Book World of Kolkata

Arup Sen

On my recent visit to the age-old bookseller and publisher of Kolkata, Dasgupta and Co Private Ltd, Arabinda Dasgupta, the key person in charge of the concern, gifted me a copy of the bi-lingual volume, published on the occasion of 128th anniversary (1886-2014) of the house, edited by Satyabrata Ghosal. Other than documenting the rich history of Dasgupta and Co, the collection provides important information about the history of other old publishers, small publishers and book sellers of Kolkata, some of which the readers of Frontier may find interesting.

In the words of Gopal Krishna Gandhi: "Kolkata is without exception, the city of books. It is in fact twinned to books". Samar Sen's autobiographical account in Bengali, Babu Brittanta (Babu's Tale) and Ashok Mitra's Bengali literary essays, Kabita Theke Michhile (From Poetry to Procession) were first published by two very small publishers, Asha Prokashani and Ayan, respectively, both of them now extinct. At the height of the naxalite movement, when Arabinda Dasgupta joined the family business, he found that there was huge demand for radical books, such as Red Book, Das Capital and poem collections of Pablo Neruda and Mayakovsky.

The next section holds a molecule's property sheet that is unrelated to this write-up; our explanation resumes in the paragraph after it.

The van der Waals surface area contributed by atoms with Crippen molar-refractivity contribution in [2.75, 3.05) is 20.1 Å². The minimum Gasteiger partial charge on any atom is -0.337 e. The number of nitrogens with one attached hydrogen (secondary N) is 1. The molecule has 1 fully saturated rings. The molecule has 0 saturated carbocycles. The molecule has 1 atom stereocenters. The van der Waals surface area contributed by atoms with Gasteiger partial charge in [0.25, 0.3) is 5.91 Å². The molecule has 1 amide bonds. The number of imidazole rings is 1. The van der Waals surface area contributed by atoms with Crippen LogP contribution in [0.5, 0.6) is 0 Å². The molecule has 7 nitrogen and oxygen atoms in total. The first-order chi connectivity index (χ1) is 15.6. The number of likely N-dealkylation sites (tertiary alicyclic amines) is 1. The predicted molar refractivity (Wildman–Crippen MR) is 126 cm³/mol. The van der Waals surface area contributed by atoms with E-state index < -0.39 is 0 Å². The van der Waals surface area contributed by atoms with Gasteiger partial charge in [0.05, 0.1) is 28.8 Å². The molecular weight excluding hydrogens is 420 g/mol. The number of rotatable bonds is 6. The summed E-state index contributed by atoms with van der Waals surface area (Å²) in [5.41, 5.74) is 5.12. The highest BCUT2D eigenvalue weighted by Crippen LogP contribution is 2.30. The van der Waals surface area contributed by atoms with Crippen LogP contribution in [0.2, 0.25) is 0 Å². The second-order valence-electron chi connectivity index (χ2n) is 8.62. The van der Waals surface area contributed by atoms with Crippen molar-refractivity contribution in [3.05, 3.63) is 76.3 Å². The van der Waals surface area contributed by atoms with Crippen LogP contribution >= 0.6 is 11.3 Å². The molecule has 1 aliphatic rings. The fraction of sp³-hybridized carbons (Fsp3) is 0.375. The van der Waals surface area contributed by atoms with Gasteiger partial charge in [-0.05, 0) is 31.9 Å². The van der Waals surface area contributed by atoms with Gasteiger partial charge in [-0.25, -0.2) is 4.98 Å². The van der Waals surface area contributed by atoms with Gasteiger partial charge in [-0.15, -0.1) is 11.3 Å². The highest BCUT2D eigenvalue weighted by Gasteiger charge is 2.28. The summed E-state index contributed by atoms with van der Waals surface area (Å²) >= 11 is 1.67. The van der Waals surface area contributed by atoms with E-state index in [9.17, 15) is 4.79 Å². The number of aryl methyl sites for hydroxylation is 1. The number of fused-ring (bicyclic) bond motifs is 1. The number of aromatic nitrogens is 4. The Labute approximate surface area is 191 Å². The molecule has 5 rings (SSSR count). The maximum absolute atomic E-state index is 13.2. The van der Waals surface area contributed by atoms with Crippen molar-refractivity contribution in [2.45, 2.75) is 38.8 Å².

The significant information documented in the volume is that the famous old book stalls situated along the pavement of Presidency College were run by mostly Muslims, such as Khalil Mian, Nayim Mian, Heku Mian and Muha-mmad Yusuf. The eminent linguists, Suniti Kumar Chatterjee and Sukumar Sen, and Gandhian anthropologist, Nirmal Kumar Bose, were regular visitors to their stalls and stood by their side, when attempts were made to evict them from the pavement. Yusuf's son, Korban Ali and Heku's son, Gendu Mian, now in the sixties, stated in their testimonies that when they came to know of Sunitibabu's death, they went to pay their tributes by offering flowers, and came back with a broken heart. The renowned poet Bishnu Dey reportedly in his 'Gyanpeet Award' lecture dwelt at leangh on the Presidency College railing booksellers.

In his entry in the volume, Sumanta Banerjee shared his experience of boi-para of the 1950s : "...there were strings of books hanging from the railings of Presidency College—second-hand books of various natures which were offered for sale at prices that suited our pockets. That tradition still continues. But the tastes of the clientele have changed".

We don't know how long the cosmopolitan book world of Kolkata will survive in the world of hyper-modernity and 'modern' Hinduism.

Vol. 50, No.26, Dec 31 - Jan 6, 2017